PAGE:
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One of the first lessons you’ll most likely have in your course is an introduction video about who you are and some basic information about the course. The easiest way to actually create engagement in the first lesson is to make it interactive! I love using a special tool for free that helps me embed a HTML code in the first lesson and allows my students to immediately respond via video and also text. You’d be surprised how many personal video messages I get and how much easier it is to communicate and get to know my students on a personal level. If you’re at all curious about this, you have to check out my free video training about how I tripled my course engagement with the first lesson without hopping onto a Zoom call!
Featuring Past Clients and Students
At times, I’ll run my courses with a live support component and let students know that those that complete and apply the tutorials will get featured in some way. Towards the end of the course, I will place a form for students to submit their final end product or result. I use a survey form called Paperform. Full Disclaimer, this is totally an idea I learned inside my current business mentor’s program Lizzy Goddard’s Profitable Playground. I definitely reccommend checking out all of her programs since I’ve learned so much about email marketing, course creation, and in general running an online business.
I’ve featured many of my students in past podcast, blog posts, and social media posts as a special incentive for completing the course!
Student & Client Examples:
Social Media Features on Instagram
Silent Co-working Calls
One thing I experimented with during the last live round of my course is conducting silent co-working calls to implement on each module. One thing I’ve kept in mind during silent co-working calls is how to sustainably deliver co-working calls so that they make the most use out of everyone’s time, provides structured support, and also delivers an amazing experience! Many times coaches might feel obligated to add in extra coaching during co-working, but since courses should be contained within the topics at hand, it’s much better to explain and set the ground rules for how your silent co-working calls should be conducted and what is or isn’t the best place for these conversations.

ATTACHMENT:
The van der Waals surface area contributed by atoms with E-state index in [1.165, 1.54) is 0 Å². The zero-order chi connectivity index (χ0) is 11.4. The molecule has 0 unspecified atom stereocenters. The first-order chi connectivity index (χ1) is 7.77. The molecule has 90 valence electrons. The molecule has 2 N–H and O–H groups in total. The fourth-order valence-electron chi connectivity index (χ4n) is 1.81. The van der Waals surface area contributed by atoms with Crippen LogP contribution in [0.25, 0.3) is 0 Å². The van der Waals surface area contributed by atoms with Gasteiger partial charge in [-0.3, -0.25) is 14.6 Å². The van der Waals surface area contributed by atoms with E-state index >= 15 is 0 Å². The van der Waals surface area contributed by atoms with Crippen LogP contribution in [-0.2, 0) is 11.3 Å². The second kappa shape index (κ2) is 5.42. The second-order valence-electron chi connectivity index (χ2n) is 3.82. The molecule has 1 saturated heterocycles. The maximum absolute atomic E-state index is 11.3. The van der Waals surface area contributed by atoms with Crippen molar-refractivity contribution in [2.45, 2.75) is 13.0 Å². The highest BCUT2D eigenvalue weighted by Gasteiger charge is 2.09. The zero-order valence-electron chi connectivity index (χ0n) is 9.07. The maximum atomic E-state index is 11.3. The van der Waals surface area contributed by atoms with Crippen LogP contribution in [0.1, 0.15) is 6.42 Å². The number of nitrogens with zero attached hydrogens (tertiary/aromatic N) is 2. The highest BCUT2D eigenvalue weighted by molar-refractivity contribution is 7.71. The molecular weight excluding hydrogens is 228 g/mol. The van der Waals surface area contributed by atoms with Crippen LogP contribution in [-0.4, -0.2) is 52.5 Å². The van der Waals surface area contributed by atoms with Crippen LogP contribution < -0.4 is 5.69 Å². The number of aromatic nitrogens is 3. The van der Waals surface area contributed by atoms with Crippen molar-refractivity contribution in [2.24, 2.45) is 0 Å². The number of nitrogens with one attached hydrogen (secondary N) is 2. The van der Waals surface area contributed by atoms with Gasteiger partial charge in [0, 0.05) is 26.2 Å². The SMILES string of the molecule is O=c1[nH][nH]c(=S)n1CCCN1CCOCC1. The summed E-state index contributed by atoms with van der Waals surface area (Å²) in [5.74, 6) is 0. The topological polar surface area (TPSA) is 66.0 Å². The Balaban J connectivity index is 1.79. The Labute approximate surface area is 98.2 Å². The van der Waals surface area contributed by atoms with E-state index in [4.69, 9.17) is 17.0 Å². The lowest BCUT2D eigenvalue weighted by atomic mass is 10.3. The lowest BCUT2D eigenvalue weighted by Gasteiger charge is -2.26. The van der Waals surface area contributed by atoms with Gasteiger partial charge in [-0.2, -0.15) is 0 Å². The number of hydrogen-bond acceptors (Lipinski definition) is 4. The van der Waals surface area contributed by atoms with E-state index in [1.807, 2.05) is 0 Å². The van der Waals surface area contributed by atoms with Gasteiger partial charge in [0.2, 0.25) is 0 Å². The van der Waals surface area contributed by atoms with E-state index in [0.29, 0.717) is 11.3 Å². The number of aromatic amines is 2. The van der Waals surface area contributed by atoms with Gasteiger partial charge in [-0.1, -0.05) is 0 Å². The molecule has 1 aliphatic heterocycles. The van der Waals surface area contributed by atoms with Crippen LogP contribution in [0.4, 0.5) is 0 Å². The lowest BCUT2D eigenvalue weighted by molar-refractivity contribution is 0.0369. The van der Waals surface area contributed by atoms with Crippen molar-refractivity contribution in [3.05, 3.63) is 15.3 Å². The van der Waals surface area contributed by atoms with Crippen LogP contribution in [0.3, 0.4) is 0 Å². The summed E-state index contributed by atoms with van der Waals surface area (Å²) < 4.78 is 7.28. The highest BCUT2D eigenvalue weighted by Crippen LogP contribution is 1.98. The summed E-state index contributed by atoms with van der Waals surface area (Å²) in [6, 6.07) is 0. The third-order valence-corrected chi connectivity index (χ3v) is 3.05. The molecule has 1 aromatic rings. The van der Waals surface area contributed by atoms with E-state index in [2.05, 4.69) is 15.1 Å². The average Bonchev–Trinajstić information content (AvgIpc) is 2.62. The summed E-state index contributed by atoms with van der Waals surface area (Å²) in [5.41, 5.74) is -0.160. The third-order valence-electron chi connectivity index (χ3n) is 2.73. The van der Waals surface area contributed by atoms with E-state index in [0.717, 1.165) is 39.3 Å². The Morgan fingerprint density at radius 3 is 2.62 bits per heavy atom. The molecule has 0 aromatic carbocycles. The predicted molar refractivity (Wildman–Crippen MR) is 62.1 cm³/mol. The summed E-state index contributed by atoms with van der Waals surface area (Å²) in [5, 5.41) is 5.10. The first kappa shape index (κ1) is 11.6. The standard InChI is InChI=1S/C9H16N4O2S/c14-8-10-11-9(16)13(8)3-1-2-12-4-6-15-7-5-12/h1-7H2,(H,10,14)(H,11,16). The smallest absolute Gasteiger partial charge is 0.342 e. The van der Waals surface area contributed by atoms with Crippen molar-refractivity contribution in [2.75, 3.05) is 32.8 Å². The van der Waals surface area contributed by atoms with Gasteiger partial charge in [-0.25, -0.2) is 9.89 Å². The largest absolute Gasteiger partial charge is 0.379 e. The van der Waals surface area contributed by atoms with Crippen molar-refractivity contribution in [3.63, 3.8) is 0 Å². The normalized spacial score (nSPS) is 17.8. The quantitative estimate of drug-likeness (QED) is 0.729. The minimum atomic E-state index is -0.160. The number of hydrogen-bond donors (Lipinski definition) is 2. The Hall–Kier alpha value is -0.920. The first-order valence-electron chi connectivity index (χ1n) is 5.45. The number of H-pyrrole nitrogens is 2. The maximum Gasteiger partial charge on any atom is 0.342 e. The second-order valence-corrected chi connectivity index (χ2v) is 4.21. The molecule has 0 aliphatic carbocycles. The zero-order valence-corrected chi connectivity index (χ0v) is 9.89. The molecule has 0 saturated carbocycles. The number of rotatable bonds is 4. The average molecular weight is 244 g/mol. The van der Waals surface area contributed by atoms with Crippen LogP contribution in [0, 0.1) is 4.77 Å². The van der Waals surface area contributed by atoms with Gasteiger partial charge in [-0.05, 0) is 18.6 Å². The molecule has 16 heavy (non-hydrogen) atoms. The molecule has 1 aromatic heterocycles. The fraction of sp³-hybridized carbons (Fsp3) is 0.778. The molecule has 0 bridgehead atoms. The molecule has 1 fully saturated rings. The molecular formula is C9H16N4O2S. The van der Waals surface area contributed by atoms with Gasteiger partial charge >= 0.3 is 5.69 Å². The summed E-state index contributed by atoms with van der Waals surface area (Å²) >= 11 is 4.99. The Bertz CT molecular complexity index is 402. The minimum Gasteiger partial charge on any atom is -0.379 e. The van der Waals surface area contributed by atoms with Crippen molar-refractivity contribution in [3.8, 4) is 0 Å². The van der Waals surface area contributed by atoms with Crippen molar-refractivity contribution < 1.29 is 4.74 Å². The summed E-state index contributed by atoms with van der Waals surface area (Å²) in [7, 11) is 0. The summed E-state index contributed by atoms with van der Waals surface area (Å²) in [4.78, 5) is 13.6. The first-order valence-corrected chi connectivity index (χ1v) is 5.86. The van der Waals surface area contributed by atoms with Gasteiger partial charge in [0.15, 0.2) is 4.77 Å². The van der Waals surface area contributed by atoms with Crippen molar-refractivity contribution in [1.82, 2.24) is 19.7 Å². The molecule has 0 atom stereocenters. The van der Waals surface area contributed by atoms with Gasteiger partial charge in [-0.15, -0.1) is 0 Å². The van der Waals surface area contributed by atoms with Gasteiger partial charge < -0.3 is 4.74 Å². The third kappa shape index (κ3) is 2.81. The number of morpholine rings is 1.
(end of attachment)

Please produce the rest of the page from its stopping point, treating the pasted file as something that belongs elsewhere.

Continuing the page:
Co-working Call Structure
- 5-10 minutes Introduction and explanation of curriculum and task.
- 20-30 minutes silent co-working time with a 5 minute reminder before silent coworking is completed. I conduct all my meetings via Zoom and did not record them. All of the notes from the meeting we added to the course. Students could ask questions inside the chat, but they were specifically on the curriculum we covered inside of the tutorial discussed.
- 10-15 minutes wrap-up – During this time we were able to wrap up any remaining questions.
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Fill In The Blank Templates
There are many times that I will create a curriculum with fill-in-the-blank areas for students to complete, yet sometimes students don’t always find the time to complete these. What I do instead to increase student engagement is send emails to students a week before the assignment is due and then ask that they complete the lesson during our co-working call. Many of my students really loved this structure! I find that if you can afford the extra time commitment to show up for your students during a higher level support round for your course, your students will see better and faster results.
Student Onboarding Emails
Once you have gone through creating your course and provided support for your students, you can re-use and repurpose these emails and create an email automation. Some people feel that they aren’t really necessary, but I definitely believe there are some major benefits to them!
Benefits of Course Student Email Onboarding
I’ve not only seen students go back and work on lessons, but also will see that students have less likelihood of refunds. After onboarding 1,000 students in multiple courses, I’ve found that onboarding emails can serve multiple purposes.
I do have to mention that I think longer courses or programs may lend itself best to student onboarding emails. Smaller courses or instantly downloadable products I don’t believe require long onboarding email sequences.
Students should really always receive an email with instructions on how to access their lessons. This decreases confusion and diminishes students from having to email you where they should access their curriculum.
Nurture Related Resources
One other thing I’ve done in my courses is created multiple different links to lessons that refer people to products or programs I’ve liked to use. I’ve found this both supports my students as well as helps me support my business. As long as you add your affiliate disclaimer, you can ethically do both!
The Course Consultant Resources
Are you looking for step by step guidance to engage with your students and grow your online coaching business with a signature course or coaching program? Join me for a free consultation to see if we’re. a good fit.